REVIEW: Magic or Not? by Edward Eager

REVIEW: Magic or Not? by Edward EagerMagic or Not? (Tales of Magic #5) by Edward Eager
Published: Sandpiper (1959), Paperback, 208pg
Genres: Classic, Fantasy, Fiction, Magical Realism
Source: Library


Summary:

The magic begins when Laura and her family--brothers James, baby Deborah, and her parents--move to a country house in Connecticut. There is a well in the yard, and Laura is the kind of girl who believes in making wishes.

Her first wish comes true, and this sets off a round of adventures for Laura, James and two neighbors, Kip and Lydia, who mix what seems to be genuine magic with good deeds: saving old Miss Isabella King's house from a mortgage foreclosure, rescuing the "long-lost heir," persuading snobbish Mrs. Witherspoon to support the new school proposal, and discovering the secret of the antique desk. And as for the magic, is it or not? (from Goodreads)

Buy on Amazon | Goodreads

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I don’t remember ever reading this book AT ALL before (so it’s probably not the one I was thinking of when I read Half Magic), but now that I’ve read it I’ve realized just how GOOD Edward Eager’s books can be.

Half Magic has got problems, right? Sexism, racism, kinda boring. Magic or Not? has none of those problems. The girls are just as active and fun as the boys, and they’re not obsessed with being mini-wives or whatever. In fact, Lydia, the quirky next-door neighbor, is one of my favorite characters in a children’s book EVER. She’s got layers! She’s a troubled kid but she gets a little character growth and it’s fantastic. The other kids are great, too– I think it helps that they’re a little bit older than the kids in Half Magic were (or at least they ACT older).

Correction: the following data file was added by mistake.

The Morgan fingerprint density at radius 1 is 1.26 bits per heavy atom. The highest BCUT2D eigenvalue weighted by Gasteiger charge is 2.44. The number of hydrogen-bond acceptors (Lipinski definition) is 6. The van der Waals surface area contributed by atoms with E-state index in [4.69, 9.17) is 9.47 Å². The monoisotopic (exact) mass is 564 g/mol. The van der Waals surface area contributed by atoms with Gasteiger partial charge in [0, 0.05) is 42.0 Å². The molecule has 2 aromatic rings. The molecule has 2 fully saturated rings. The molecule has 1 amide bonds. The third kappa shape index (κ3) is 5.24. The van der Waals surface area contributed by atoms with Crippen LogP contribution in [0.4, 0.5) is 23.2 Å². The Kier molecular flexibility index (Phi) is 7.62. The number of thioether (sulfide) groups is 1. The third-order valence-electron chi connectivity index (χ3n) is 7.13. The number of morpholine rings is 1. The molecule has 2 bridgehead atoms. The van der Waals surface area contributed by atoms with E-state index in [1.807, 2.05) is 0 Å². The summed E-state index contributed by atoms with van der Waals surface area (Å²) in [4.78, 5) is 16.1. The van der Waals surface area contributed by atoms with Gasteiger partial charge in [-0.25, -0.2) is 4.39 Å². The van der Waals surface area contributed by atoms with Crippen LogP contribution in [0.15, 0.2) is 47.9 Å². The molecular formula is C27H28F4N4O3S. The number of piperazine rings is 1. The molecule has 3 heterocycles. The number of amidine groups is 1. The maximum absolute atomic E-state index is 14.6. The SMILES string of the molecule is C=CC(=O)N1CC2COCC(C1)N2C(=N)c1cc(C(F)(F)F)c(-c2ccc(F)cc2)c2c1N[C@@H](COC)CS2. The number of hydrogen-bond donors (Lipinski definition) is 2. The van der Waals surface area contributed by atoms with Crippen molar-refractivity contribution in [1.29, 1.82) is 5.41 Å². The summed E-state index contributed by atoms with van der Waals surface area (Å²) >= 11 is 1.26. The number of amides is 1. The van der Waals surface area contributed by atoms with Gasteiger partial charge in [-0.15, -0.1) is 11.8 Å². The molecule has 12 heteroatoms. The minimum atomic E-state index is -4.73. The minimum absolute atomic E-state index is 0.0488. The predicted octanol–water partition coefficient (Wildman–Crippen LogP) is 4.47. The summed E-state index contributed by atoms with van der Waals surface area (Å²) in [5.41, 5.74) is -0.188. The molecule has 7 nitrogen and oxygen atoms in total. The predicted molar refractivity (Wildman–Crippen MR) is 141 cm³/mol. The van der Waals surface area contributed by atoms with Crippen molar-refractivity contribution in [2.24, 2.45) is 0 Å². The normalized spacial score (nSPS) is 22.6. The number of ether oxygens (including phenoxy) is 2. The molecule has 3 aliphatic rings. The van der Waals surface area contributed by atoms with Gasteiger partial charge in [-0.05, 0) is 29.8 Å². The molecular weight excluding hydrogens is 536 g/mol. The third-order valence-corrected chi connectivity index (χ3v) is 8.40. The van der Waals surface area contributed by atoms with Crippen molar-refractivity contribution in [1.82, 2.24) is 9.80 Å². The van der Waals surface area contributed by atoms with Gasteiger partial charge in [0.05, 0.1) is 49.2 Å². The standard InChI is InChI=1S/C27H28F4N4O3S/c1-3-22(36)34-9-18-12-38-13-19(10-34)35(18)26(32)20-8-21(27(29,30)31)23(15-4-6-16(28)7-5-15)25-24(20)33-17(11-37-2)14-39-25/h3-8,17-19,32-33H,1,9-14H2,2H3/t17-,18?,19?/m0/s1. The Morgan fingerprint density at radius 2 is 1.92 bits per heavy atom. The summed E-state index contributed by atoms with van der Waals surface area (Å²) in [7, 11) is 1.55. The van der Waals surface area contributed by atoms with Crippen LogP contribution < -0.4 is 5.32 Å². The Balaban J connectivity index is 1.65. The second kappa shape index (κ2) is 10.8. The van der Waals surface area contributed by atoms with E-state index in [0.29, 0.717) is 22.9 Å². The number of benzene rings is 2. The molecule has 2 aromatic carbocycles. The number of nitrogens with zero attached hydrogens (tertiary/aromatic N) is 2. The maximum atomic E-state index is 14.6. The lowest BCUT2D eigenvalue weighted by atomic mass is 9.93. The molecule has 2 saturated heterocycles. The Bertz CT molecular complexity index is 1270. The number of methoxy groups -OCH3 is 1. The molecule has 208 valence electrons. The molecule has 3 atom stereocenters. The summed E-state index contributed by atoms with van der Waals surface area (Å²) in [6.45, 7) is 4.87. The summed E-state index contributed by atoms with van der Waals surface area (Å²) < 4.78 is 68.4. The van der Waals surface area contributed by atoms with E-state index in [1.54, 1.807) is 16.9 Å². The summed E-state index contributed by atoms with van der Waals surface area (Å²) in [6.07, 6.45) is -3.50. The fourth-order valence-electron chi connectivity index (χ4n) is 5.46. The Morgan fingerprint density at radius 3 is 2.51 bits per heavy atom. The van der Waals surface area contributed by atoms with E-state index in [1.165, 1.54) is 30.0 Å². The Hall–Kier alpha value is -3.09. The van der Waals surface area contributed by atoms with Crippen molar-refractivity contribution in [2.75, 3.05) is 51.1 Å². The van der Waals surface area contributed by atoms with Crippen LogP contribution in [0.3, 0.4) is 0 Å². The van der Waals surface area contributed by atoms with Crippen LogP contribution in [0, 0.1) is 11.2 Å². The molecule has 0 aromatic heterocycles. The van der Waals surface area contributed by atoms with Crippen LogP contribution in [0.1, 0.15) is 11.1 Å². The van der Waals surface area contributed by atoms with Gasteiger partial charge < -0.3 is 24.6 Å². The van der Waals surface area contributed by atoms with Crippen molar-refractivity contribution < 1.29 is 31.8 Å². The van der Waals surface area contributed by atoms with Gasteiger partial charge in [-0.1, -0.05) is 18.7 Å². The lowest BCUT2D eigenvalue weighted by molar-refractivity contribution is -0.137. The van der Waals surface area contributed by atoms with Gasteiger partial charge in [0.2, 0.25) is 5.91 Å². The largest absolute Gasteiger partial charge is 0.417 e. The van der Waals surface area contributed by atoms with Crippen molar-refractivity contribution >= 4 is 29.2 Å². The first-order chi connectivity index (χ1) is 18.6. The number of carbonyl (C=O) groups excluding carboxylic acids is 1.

My favorite part about Magic or Not? is that you really CAN’T tell if there’s actually any magic in it. Is it a fantasy book, or is it something else? Magical realism, if that’s what it IS, is still an unusual thing to find in modern children’s books. A 1950’s kids book with magical realism elements is unusual, and that just makes me love it more.

If there’s no magic, then it’s just a great book about friendship and kindness and working together to make great changes in the world. If there IS magic, then it’s STILL about all that but with an additional spice. Either way, it’s one of my favorite Edward Eager books. If you read Half Magic and hated it, give him another shot. Read Magic or Not?! It’s a little more layered, a little less offensive, and a lot better written.

Read: May 8-9, 2013

5 Comments

  1. Your criticism of Half Magic makes sadness in my heart. Also I need to reread Magic or Not. I haven’t read it in years because I lost my copy and I haven’t wanted to replace it because I had the perfect copy given to me by my grandmother and I haven’t yet come to terms with losing it.

    • I feel like there are two kinds of Edward Eager fans: Pro-Half Magic and Anti-Half Magic. Pro-HM people HATE the Well-wisher books. Anti-HM people LOVE them. (Secret third kind: Pro-HM AND pro-WW and they love everything.) So idk? Sorry I made you sad about Half magic, but I REALLY REALLY like the Magic or Not kind of books better~

  2. I haven’t heard of this series before – middle grade isn’t really my thing! – but this one sounds so different from the other middle grade books out there. It sounds like it deals with tougher issues, so that’s what makes me interested. Glad you enjoyed this, and the part about never knowing whether magic was involved or not is even better, too! I love being surprised. Great review, Anastasia. 🙂 Not sure if this book is for me, but it sounds interesting all the same!

  3. Pingback: REVIEW: Seven-Day Magic by Edward Eager | Here There Be Books

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